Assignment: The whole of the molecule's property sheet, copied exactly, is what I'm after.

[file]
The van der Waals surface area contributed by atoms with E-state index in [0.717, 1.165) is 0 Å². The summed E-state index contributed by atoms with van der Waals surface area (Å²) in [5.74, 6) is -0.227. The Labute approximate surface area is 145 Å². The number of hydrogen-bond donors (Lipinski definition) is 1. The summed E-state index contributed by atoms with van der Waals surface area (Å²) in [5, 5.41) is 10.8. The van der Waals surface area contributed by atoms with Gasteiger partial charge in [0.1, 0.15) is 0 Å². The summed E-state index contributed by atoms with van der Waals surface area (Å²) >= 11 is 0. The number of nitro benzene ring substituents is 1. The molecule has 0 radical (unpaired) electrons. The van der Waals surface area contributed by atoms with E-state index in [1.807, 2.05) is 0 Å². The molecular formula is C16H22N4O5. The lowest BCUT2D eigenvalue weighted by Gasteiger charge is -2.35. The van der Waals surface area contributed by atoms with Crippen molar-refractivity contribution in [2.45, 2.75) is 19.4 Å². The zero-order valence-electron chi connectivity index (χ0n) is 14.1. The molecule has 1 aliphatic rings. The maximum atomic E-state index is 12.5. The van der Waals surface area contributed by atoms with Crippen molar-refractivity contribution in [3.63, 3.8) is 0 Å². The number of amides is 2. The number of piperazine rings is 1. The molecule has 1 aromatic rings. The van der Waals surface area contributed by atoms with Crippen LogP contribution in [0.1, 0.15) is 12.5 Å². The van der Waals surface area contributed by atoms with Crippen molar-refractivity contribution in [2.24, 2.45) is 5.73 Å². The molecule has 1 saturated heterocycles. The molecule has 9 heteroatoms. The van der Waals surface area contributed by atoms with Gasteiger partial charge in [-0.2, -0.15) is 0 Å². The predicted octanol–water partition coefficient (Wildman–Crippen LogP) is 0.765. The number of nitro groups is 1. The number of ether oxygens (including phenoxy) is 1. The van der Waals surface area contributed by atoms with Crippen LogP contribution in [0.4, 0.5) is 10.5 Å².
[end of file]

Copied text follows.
The van der Waals surface area contributed by atoms with E-state index in [0.717, 1.165) is 0 Å². The summed E-state index contributed by atoms with van der Waals surface area (Å²) in [5.74, 6) is -0.227. The Labute approximate surface area is 145 Å². The number of hydrogen-bond donors (Lipinski definition) is 1. The summed E-state index contributed by atoms with van der Waals surface area (Å²) in [5, 5.41) is 10.8. The van der Waals surface area contributed by atoms with Gasteiger partial charge in [0.1, 0.15) is 0 Å². The summed E-state index contributed by atoms with van der Waals surface area (Å²) >= 11 is 0. The number of nitro benzene ring substituents is 1. The molecule has 0 radical (unpaired) electrons. The van der Waals surface area contributed by atoms with E-state index in [1.807, 2.05) is 0 Å². The molecular formula is C16H22N4O5. The lowest BCUT2D eigenvalue weighted by Gasteiger charge is -2.35. The van der Waals surface area contributed by atoms with Crippen molar-refractivity contribution in [2.45, 2.75) is 19.4 Å². The zero-order valence-electron chi connectivity index (χ0n) is 14.1. The molecule has 1 aliphatic rings. The maximum atomic E-state index is 12.5. The van der Waals surface area contributed by atoms with Crippen molar-refractivity contribution in [3.63, 3.8) is 0 Å². The number of amides is 2. The number of piperazine rings is 1. The molecule has 1 aromatic rings. The van der Waals surface area contributed by atoms with Crippen LogP contribution in [0.1, 0.15) is 12.5 Å². The van der Waals surface area contributed by atoms with Crippen molar-refractivity contribution in [2.24, 2.45) is 5.73 Å². The molecule has 1 saturated heterocycles. The molecule has 9 heteroatoms. The van der Waals surface area contributed by atoms with Gasteiger partial charge in [-0.2, -0.15) is 0 Å². The predicted octanol–water partition coefficient (Wildman–Crippen LogP) is 0.765. The number of nitro groups is 1. The number of ether oxygens (including phenoxy) is 1. The van der Waals surface area contributed by atoms with Crippen LogP contribution in [0.4, 0.5) is 10.5 Å².